As before, the presence of a fast, radiationless decay transition results in the population of the pump band being quickly depleted (N4 ≈ 0). In a four-level system, any atom in the lower laser level E2 is also quickly de-excited, leading to a negligible population in that state (N2 ≈ 0). This is important, since any appreciable population accumulating in level 3, the upper laser level, will form a population inversion with respect to level 2. That is, as long as N3 > 0, then N3 > N2 and a population inversion is achieved. Thus optical amplification, and laser operation, can take place at a frequency of ν32 (E3–E2= hν32).
Since only a few atoms must be excited into the upper laser level to form a population inversion, a four-level laser is much more efficient than a three-level one, and most practical lasers are of this type. In reality, many more than four energy levels may be involved in the laser process, with complex excitation and relaxation processes involved between these levels. In particular, the pump band may consist of several distinct energy levels, or a continuum of levels, which allow optical pumping of the medium over a wide range of wavelengths.
Note that in both three- and four-level lasers, the energy of the pumping transition is greater than that of the laser transition. This means that, if the laser is optically pumped, the frequency of the pumping light must be greater than that of the resulting laser light. In other words, the pump wavelength is shorter than the laser wavelength. It is possible in some media to use multiple photon absorptions between multiple lower-energy transitions to reach the pump level; such lasers are calledup-conversion lasers.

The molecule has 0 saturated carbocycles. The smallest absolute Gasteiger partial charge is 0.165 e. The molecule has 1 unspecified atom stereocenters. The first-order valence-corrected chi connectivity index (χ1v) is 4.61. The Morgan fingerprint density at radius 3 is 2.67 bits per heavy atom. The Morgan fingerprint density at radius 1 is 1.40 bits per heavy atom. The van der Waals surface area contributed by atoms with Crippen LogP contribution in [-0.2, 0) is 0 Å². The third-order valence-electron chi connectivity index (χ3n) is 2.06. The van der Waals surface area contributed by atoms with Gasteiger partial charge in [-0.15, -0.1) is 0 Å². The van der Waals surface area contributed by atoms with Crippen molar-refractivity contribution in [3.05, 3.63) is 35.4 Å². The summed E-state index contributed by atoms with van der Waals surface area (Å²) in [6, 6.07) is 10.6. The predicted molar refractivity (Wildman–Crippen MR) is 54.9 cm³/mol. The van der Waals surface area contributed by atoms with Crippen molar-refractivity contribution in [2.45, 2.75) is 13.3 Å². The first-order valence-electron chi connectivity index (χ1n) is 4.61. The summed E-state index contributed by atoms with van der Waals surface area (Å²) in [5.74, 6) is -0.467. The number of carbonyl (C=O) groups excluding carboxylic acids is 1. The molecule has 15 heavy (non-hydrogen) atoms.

While in many lasers the laser process involves the transition of atoms between different electronic energy states, as described in the model above, this is not the only mechanism that can result in laser action. For example, there are many common lasers (e.g., dye lasers, carbon dioxide lasers) where the laser medium consists of complete molecules, and energy states correspond to vibrational and rotational modes of oscillation of the molecules. This is the case with water masers, that occur in nature.
In some media it is possible, by imposing an additional optical or microwave field, to use quantum coherence effects to reduce the likelihood of an excited-state to ground-state transition. This technique, known as lasing without inversion, allows optical amplification to take place without producing a population inversion between the two states.